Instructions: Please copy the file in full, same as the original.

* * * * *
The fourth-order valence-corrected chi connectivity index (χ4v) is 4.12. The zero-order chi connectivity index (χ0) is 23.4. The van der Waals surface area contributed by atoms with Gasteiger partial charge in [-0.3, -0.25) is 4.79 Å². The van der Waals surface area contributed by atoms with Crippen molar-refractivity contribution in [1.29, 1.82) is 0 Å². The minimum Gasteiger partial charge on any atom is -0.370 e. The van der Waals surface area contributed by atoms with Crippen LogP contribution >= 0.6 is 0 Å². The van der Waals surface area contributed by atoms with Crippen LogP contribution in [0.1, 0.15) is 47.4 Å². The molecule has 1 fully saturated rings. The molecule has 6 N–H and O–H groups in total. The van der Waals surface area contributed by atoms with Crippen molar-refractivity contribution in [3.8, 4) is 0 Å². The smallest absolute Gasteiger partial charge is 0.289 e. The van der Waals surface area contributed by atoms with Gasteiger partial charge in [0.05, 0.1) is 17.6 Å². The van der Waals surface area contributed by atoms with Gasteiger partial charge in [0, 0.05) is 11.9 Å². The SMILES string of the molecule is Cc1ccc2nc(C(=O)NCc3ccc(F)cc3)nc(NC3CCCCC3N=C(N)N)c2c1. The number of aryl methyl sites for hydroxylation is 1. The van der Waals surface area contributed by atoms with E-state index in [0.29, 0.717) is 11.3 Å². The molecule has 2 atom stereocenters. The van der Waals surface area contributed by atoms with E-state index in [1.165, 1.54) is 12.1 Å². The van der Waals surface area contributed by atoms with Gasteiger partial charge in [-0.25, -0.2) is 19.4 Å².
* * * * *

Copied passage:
The fourth-order valence-corrected chi connectivity index (χ4v) is 4.12. The zero-order chi connectivity index (χ0) is 23.4. The van der Waals surface area contributed by atoms with Gasteiger partial charge in [-0.3, -0.25) is 4.79 Å². The van der Waals surface area contributed by atoms with Crippen molar-refractivity contribution in [1.29, 1.82) is 0 Å². The minimum Gasteiger partial charge on any atom is -0.370 e. The van der Waals surface area contributed by atoms with Crippen LogP contribution >= 0.6 is 0 Å². The van der Waals surface area contributed by atoms with Crippen LogP contribution in [0.1, 0.15) is 47.4 Å². The molecule has 1 fully saturated rings. The molecule has 6 N–H and O–H groups in total. The van der Waals surface area contributed by atoms with Crippen molar-refractivity contribution in [3.8, 4) is 0 Å². The smallest absolute Gasteiger partial charge is 0.289 e. The van der Waals surface area contributed by atoms with Gasteiger partial charge in [0.05, 0.1) is 17.6 Å². The van der Waals surface area contributed by atoms with Gasteiger partial charge in [0, 0.05) is 11.9 Å². The SMILES string of the molecule is Cc1ccc2nc(C(=O)NCc3ccc(F)cc3)nc(NC3CCCCC3N=C(N)N)c2c1. The number of aryl methyl sites for hydroxylation is 1. The van der Waals surface area contributed by atoms with E-state index in [0.29, 0.717) is 11.3 Å². The molecule has 2 atom stereocenters. The van der Waals surface area contributed by atoms with E-state index in [1.165, 1.54) is 12.1 Å². The van der Waals surface area contributed by atoms with Gasteiger partial charge in [-0.25, -0.2) is 19.4 Å².